Later On

A blog written for those whose interests more or less match mine.

Archive for July 2016

Getty Images learns the high cost of outright greed: $1 billion

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Michael Hiltzik has an interesting column in the LA Times that illustrates the idea of profit at any price occasionally does have a very high price:

Carol Highsmith is a distinguished photographer who has traveled all over America, aiming to chronicle for posterity the life of the nation in the early 21st century. She’s donating her work to the public via the Library of Congress, which has called her act “one of the greatest acts of generosity in the history of the Library.” The Carol M. Highsmith Archive, which is expected ultimately to encompass more than 100,000 images, is accessible royalty-free via the library’s website.

So one can imagine Highsmith’s reaction last December when she got a threatening letter from a firm associated with the photo licensing agency Getty Images, accusing her of license infringement by posting one of her own images online. The firm demanded a “settlement payment” of $120 from her nonprofit This Is America! Foundation, backed up by the implicit threat to take her to court.

Actually, one doesn’t have to imagine Highsmith’s reaction. One can read all about it inthe lawsuit she filed this week against Getty in New York federal court, accusing the agency of illicitly claiming rights to 18,755 of her photographs and seeking more than $1 billion in damages. The lawsuit also names Alamy, a British-based licensing agency that was purportedly the license holder whose rights were infringed. Neither Getty nor Alamy had the right to claim a license or copyright on her photos, she says.

The letter came from License Compliance Services, an arm of Getty Images. Gettyclaimed to Cyrus Farivar of Ars Technica that LCS and Getty have “no operational relationship,” but Highsmith’s lawyers say that’s dubious. The two companies share corporate quarters in Seattle, as well as three top executives, they observe in the lawsuit.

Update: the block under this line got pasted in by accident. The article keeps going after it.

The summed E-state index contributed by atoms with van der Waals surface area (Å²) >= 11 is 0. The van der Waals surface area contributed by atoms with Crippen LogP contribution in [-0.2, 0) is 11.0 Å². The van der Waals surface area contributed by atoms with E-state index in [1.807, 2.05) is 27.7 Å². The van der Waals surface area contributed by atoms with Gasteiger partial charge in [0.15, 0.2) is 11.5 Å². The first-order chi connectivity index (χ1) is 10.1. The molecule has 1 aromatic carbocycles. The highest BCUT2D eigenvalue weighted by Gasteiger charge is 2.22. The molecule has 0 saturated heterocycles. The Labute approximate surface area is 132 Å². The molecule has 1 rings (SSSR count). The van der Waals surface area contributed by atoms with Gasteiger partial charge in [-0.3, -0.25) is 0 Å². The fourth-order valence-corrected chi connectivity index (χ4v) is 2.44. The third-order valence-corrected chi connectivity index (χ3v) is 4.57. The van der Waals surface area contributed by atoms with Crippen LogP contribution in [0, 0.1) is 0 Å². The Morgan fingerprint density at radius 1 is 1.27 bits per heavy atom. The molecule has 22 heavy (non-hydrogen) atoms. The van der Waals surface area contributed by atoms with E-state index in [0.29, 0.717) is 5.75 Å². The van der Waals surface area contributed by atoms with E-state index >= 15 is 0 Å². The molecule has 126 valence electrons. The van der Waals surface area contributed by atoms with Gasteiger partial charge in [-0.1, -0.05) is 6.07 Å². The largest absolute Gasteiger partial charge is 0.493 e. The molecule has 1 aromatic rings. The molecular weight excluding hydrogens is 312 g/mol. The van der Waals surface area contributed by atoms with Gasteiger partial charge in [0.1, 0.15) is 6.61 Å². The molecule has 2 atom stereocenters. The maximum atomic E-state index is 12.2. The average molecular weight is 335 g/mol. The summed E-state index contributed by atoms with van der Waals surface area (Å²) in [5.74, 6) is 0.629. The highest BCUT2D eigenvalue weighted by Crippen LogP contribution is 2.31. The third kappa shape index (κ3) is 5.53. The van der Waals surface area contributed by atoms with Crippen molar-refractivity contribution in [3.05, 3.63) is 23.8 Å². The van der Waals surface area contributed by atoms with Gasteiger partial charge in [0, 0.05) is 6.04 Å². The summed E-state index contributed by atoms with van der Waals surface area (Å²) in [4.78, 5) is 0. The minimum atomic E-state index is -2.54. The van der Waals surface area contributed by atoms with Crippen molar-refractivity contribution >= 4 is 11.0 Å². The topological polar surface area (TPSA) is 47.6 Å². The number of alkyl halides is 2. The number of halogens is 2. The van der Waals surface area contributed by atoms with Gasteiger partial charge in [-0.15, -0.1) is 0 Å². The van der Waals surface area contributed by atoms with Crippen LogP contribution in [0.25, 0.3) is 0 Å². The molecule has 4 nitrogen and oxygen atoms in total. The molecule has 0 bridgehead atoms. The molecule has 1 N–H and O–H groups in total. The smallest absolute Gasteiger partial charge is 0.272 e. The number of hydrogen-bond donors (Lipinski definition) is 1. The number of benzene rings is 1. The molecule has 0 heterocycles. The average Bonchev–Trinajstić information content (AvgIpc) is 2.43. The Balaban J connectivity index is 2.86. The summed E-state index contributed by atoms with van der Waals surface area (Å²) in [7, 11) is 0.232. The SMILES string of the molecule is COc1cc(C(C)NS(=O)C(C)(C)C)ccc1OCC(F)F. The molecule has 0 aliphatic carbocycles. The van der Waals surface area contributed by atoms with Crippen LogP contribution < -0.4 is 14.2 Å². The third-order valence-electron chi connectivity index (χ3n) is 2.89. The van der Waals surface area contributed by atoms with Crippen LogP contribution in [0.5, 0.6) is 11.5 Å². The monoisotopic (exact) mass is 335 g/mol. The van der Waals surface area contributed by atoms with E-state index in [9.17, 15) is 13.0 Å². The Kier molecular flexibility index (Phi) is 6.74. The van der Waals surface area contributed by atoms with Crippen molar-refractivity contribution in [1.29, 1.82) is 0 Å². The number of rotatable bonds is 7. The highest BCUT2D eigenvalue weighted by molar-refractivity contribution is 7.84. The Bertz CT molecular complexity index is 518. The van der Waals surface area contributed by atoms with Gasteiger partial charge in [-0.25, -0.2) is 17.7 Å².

Highsmith, 70, found several aspects of Getty’s behavior especially irksome, beyond the fact that the agency “misrepresents the terms and conditions of using the Highsmith Photos by falsely claiming a user must buy a copyright license from Getty” in order to use them. (Indeed, numerous publications, including The Times, have used Highsmith images with credits to Getty.)

Getty nowhere identified Highsmith as the sole creator or copyright owner of the photographs it was hawking to the public. Nor did it volunteer to its clients that the photographs were available for free, in high-quality digital format, from the Library of Congress.

That could damage her own reputation, Highsmith says, since it could look as if she’s been trying to profit from images she had ostensibly donated to the public: “Anyone who sees the Highsmith Photos and knows or learns of her gift to the Library could easily believe her to be a hypocrite.”

Neither Getty nor Alamy has filed a formal answer to the lawsuit. In a public statement, however, Getty responded with bluster. The agency says the lawsuit is “based on a number of misconceptions” and plans to “defend [itself] vigorously.” It acknowledges that the images are in the public domain, but still maintains that it has the right to charge a fee for distributing the material. “Distributing and providing access to public domain content is different to asserting copyright ownership of it,” Getty says. That’s true as far as it goes, but skates over the question of who gave it permission to distribute the content on any terms.

Alamy has said even less. . .

Continue reading.

Greed-poisoning: it’s real, and this is an example. As the story notes later:

. . . In 2013, a federal court jury found that Getty and Agence France-Press had “willfully infringed” a photographer’s copyright on eight photos from the 2010 Haiti earthquake that the photographer posted on Twitter, but had been reposted without permission by another photographer. Getty conceded liability and, along with AFP, was slapped with $1.5 million in damages. . .

$1.5 million apparently wasn’t enough to teach Getty a lesson. Perhaps $1 billion will help them understand.

Written by Leisureguy

31 July 2016 at 7:08 pm

Posted in Business, Law

Government betraying its mission: New Jersey Student Loan Agency to Staff: Don’t Tell Borrowers About Help Unless They Ask